Good reasons for relocation

The $100,000 custom-made waterfall curtain for the Regent Theatre stage was paid for by funds...
The $100,000 custom-made waterfall curtain for the Regent Theatre stage was paid for by funds raised through the book sale, which will have a new format this year. PHOTO: SUPPLIED
A change is as good as a rest, they say — and after 40 years of collecting, sorting and selling books and all manner of donated items to raise funds for Dunedin’s premiere theatre, the Regent Theatre book sale team reckoned they deserved one or the other.

Covid-19 stymied both of last year’s planned fundraising sales for the theatre, as it did so many events in the city’s calendar.

Book sale organiser Alison Cunningham said the decision to hold a smaller Christmas sale last year proved very popular with supporters.

‘‘The success of that sale got the team thinking that the interruption in the beloved annual event offered an opportunity to reconsider, well, everything,’’ she said.

Once they got thinking, it became clear there were good reasons to change both the venue and the timing of the sale.

‘‘By choosing to relocate to the MoreFM Stadium at the Edgar Centre, we will have over three times more selling space than we have in the theatre,’’ Ms Cunningham said.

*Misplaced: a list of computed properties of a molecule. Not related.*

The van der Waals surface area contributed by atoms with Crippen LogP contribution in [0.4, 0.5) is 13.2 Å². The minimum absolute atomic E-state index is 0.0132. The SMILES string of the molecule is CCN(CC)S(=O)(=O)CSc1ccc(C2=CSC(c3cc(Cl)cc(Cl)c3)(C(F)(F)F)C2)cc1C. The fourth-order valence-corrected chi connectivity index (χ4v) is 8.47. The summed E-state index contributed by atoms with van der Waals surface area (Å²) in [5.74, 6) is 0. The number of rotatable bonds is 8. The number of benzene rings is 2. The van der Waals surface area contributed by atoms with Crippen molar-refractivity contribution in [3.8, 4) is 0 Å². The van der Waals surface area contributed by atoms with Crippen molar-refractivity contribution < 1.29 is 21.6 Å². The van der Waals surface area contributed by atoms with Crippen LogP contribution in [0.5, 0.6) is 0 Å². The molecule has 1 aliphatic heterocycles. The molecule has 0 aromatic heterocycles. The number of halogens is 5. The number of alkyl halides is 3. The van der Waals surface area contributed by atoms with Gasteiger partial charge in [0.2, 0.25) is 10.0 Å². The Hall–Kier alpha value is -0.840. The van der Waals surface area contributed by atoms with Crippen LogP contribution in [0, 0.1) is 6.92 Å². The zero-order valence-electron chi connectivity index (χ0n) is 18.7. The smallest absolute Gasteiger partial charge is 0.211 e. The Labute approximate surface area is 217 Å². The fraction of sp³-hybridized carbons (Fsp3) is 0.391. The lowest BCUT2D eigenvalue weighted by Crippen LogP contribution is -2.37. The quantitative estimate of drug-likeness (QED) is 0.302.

‘‘This means we can combine our two sales - the Book Sale and the Anything But Books sale - plus have room for much more stock to be on show at once.’’

The new venue would be accessible for all with room to move - something that was often a challenge at busy times in the theatre - and plenty of on-site parking.

Moving the book sale also meant the Regent Theatre would be able to hold shows for an extra four weekends each year.

Ms Cunningham hoped that holding the sale at the start of December over two full days - Friday and Saturday, December 3 and 4, from 10am to 10pm - would allow everyone in Dunedin to find a time they could come along between work, school and sports.

‘‘It also means our lovely volunteers can go home and get some sleep between sessions.’’

Holding the sale in December would allow people to hunt down good value Christmas gifts as well as to stock up on books, music and games for the summer holidays.

Profits from the book sale had enabled the Regent Theatre to make significant purchases, such as the recent $100,000 waterfall curtain, a custom made replacement for the decades-old curtains.

It also allowed the theatre to keep its historically significant interior at its glamorous best.

Supporters who wished to give items for the sale could contact the theatre by phoning 477-8597, or go to the annual city-wide collection day on Sunday, September 26.


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